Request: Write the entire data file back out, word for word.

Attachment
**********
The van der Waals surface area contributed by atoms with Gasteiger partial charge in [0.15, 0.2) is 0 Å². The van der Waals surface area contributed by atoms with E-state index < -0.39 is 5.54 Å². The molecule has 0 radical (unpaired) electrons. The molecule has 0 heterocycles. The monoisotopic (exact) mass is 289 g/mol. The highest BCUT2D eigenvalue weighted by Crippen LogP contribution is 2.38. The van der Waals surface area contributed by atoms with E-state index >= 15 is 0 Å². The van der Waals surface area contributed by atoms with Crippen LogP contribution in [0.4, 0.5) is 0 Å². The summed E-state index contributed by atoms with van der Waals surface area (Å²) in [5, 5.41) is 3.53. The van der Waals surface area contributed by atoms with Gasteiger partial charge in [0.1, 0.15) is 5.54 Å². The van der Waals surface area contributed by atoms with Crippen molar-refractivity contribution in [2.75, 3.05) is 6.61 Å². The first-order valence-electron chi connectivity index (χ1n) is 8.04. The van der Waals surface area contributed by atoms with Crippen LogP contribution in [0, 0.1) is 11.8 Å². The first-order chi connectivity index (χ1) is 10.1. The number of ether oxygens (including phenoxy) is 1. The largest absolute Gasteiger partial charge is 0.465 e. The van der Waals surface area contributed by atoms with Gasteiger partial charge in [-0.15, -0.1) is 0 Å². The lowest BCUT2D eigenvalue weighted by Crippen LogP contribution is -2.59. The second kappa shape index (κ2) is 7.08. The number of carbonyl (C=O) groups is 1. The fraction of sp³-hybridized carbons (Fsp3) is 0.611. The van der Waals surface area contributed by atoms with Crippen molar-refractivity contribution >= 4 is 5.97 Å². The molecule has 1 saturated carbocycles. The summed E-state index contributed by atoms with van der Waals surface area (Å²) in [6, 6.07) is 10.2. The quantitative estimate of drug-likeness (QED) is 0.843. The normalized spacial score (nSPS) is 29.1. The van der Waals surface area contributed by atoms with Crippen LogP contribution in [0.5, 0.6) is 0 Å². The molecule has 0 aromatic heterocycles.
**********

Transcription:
The van der Waals surface area contributed by atoms with Gasteiger partial charge in [0.15, 0.2) is 0 Å². The van der Waals surface area contributed by atoms with E-state index < -0.39 is 5.54 Å². The molecule has 0 radical (unpaired) electrons. The molecule has 0 heterocycles. The monoisotopic (exact) mass is 289 g/mol. The highest BCUT2D eigenvalue weighted by Crippen LogP contribution is 2.38. The van der Waals surface area contributed by atoms with E-state index >= 15 is 0 Å². The van der Waals surface area contributed by atoms with Crippen LogP contribution in [0.4, 0.5) is 0 Å². The summed E-state index contributed by atoms with van der Waals surface area (Å²) in [5, 5.41) is 3.53. The van der Waals surface area contributed by atoms with Gasteiger partial charge in [0.1, 0.15) is 5.54 Å². The van der Waals surface area contributed by atoms with Crippen molar-refractivity contribution in [2.75, 3.05) is 6.61 Å². The first-order valence-electron chi connectivity index (χ1n) is 8.04. The van der Waals surface area contributed by atoms with Crippen LogP contribution in [0, 0.1) is 11.8 Å². The first-order chi connectivity index (χ1) is 10.1. The number of ether oxygens (including phenoxy) is 1. The largest absolute Gasteiger partial charge is 0.465 e. The van der Waals surface area contributed by atoms with Gasteiger partial charge in [-0.15, -0.1) is 0 Å². The lowest BCUT2D eigenvalue weighted by Crippen LogP contribution is -2.59. The second kappa shape index (κ2) is 7.08. The number of carbonyl (C=O) groups is 1. The fraction of sp³-hybridized carbons (Fsp3) is 0.611. The van der Waals surface area contributed by atoms with Crippen molar-refractivity contribution >= 4 is 5.97 Å². The molecule has 1 saturated carbocycles. The summed E-state index contributed by atoms with van der Waals surface area (Å²) in [6, 6.07) is 10.2. The quantitative estimate of drug-likeness (QED) is 0.843. The normalized spacial score (nSPS) is 29.1. The van der Waals surface area contributed by atoms with Crippen LogP contribution in [0.5, 0.6) is 0 Å². The molecule has 0 aromatic heterocycles.